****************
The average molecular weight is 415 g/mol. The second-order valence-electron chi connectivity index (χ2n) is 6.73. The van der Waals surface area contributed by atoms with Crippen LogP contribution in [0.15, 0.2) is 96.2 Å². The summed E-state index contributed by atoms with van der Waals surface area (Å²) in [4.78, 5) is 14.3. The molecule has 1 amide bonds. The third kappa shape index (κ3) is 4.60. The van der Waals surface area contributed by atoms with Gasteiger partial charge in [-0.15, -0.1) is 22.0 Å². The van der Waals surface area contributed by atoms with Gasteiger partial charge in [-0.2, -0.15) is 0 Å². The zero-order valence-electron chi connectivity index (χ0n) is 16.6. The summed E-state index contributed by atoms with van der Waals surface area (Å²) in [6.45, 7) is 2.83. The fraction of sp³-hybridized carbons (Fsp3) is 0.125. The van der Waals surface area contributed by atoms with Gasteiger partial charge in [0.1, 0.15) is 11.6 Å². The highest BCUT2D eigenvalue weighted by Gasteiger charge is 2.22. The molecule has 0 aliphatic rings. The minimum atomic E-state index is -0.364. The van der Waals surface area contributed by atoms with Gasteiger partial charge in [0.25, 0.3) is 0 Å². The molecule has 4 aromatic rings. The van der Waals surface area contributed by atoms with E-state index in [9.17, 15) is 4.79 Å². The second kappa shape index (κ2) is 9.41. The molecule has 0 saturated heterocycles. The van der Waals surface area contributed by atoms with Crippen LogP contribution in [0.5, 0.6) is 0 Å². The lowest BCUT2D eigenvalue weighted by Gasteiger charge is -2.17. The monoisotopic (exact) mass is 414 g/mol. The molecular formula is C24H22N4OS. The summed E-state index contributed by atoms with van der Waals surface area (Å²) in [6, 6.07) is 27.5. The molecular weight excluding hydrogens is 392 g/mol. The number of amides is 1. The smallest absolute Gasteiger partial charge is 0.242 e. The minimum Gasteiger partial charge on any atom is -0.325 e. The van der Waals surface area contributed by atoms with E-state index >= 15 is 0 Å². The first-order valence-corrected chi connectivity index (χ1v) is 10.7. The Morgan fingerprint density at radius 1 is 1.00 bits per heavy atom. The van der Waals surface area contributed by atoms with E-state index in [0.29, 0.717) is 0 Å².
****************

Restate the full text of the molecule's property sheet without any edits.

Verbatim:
The average molecular weight is 415 g/mol. The second-order valence-electron chi connectivity index (χ2n) is 6.73. The van der Waals surface area contributed by atoms with Crippen LogP contribution in [0.15, 0.2) is 96.2 Å². The summed E-state index contributed by atoms with van der Waals surface area (Å²) in [4.78, 5) is 14.3. The molecule has 1 amide bonds. The third kappa shape index (κ3) is 4.60. The van der Waals surface area contributed by atoms with Gasteiger partial charge in [-0.15, -0.1) is 22.0 Å². The van der Waals surface area contributed by atoms with Gasteiger partial charge in [-0.2, -0.15) is 0 Å². The zero-order valence-electron chi connectivity index (χ0n) is 16.6. The summed E-state index contributed by atoms with van der Waals surface area (Å²) in [6.45, 7) is 2.83. The fraction of sp³-hybridized carbons (Fsp3) is 0.125. The van der Waals surface area contributed by atoms with Gasteiger partial charge in [0.1, 0.15) is 11.6 Å². The highest BCUT2D eigenvalue weighted by Gasteiger charge is 2.22. The molecule has 0 aliphatic rings. The minimum atomic E-state index is -0.364. The van der Waals surface area contributed by atoms with Gasteiger partial charge in [0.25, 0.3) is 0 Å². The molecule has 4 aromatic rings. The van der Waals surface area contributed by atoms with E-state index in [9.17, 15) is 4.79 Å². The second kappa shape index (κ2) is 9.41. The molecule has 0 saturated heterocycles. The van der Waals surface area contributed by atoms with Crippen LogP contribution in [0.5, 0.6) is 0 Å². The lowest BCUT2D eigenvalue weighted by Gasteiger charge is -2.17. The monoisotopic (exact) mass is 414 g/mol. The molecular formula is C24H22N4OS. The summed E-state index contributed by atoms with van der Waals surface area (Å²) in [6, 6.07) is 27.5. The molecular weight excluding hydrogens is 392 g/mol. The number of amides is 1. The smallest absolute Gasteiger partial charge is 0.242 e. The minimum Gasteiger partial charge on any atom is -0.325 e. The van der Waals surface area contributed by atoms with E-state index >= 15 is 0 Å². The first-order valence-corrected chi connectivity index (χ1v) is 10.7. The Morgan fingerprint density at radius 1 is 1.00 bits per heavy atom. The van der Waals surface area contributed by atoms with E-state index in [0.29, 0.717) is 0 Å².